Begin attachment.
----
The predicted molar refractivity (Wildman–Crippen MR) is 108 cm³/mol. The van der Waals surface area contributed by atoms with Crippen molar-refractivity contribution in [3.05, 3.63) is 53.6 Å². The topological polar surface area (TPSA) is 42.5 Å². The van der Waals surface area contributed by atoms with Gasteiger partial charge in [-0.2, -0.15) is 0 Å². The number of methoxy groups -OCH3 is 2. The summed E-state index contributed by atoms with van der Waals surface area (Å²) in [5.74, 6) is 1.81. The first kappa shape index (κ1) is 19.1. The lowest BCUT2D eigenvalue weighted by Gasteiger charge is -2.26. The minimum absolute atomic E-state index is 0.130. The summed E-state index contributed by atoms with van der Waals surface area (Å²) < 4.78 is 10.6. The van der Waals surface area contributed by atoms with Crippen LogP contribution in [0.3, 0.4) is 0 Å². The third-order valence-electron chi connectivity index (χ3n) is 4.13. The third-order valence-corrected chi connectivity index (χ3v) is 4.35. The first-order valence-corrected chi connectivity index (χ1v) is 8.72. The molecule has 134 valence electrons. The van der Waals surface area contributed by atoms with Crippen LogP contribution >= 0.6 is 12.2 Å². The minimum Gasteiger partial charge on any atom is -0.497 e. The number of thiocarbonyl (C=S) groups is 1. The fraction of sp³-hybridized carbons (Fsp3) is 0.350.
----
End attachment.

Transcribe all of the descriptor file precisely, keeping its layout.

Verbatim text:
The predicted molar refractivity (Wildman–Crippen MR) is 108 cm³/mol. The van der Waals surface area contributed by atoms with Crippen molar-refractivity contribution in [3.05, 3.63) is 53.6 Å². The topological polar surface area (TPSA) is 42.5 Å². The van der Waals surface area contributed by atoms with Gasteiger partial charge in [-0.2, -0.15) is 0 Å². The number of methoxy groups -OCH3 is 2. The summed E-state index contributed by atoms with van der Waals surface area (Å²) in [5.74, 6) is 1.81. The first kappa shape index (κ1) is 19.1. The lowest BCUT2D eigenvalue weighted by Gasteiger charge is -2.26. The minimum absolute atomic E-state index is 0.130. The summed E-state index contributed by atoms with van der Waals surface area (Å²) < 4.78 is 10.6. The van der Waals surface area contributed by atoms with Crippen LogP contribution in [0.3, 0.4) is 0 Å². The third-order valence-electron chi connectivity index (χ3n) is 4.13. The third-order valence-corrected chi connectivity index (χ3v) is 4.35. The first-order valence-corrected chi connectivity index (χ1v) is 8.72. The molecule has 134 valence electrons. The van der Waals surface area contributed by atoms with Crippen LogP contribution >= 0.6 is 12.2 Å². The minimum Gasteiger partial charge on any atom is -0.497 e. The number of thiocarbonyl (C=S) groups is 1. The fraction of sp³-hybridized carbons (Fsp3) is 0.350.